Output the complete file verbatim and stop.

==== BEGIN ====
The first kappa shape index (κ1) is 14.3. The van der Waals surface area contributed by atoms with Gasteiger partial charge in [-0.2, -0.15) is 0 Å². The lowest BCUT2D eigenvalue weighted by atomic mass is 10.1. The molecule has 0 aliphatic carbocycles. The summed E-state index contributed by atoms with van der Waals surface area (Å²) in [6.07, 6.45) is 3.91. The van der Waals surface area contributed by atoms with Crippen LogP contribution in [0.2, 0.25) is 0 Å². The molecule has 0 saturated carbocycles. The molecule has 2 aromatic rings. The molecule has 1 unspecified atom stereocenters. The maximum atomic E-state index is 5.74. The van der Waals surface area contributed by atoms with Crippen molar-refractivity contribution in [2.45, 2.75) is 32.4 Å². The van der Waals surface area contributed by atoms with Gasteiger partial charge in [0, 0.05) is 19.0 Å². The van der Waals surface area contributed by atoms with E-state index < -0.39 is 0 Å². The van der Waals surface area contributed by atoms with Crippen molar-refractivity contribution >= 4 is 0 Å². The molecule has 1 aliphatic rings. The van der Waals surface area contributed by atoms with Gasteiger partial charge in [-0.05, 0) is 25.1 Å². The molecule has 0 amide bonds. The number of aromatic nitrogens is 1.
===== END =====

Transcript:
The first kappa shape index (κ1) is 14.3. The van der Waals surface area contributed by atoms with Gasteiger partial charge in [-0.2, -0.15) is 0 Å². The lowest BCUT2D eigenvalue weighted by atomic mass is 10.1. The molecule has 0 aliphatic carbocycles. The summed E-state index contributed by atoms with van der Waals surface area (Å²) in [6.07, 6.45) is 3.91. The van der Waals surface area contributed by atoms with Crippen LogP contribution in [0.2, 0.25) is 0 Å². The molecule has 0 saturated carbocycles. The molecule has 2 aromatic rings. The molecule has 1 unspecified atom stereocenters. The maximum atomic E-state index is 5.74. The van der Waals surface area contributed by atoms with Crippen molar-refractivity contribution in [2.45, 2.75) is 32.4 Å². The van der Waals surface area contributed by atoms with Gasteiger partial charge in [0, 0.05) is 19.0 Å². The van der Waals surface area contributed by atoms with E-state index < -0.39 is 0 Å². The van der Waals surface area contributed by atoms with Crippen molar-refractivity contribution >= 4 is 0 Å². The molecule has 1 aliphatic rings. The van der Waals surface area contributed by atoms with Gasteiger partial charge in [-0.05, 0) is 25.1 Å². The molecule has 0 amide bonds. The number of aromatic nitrogens is 1.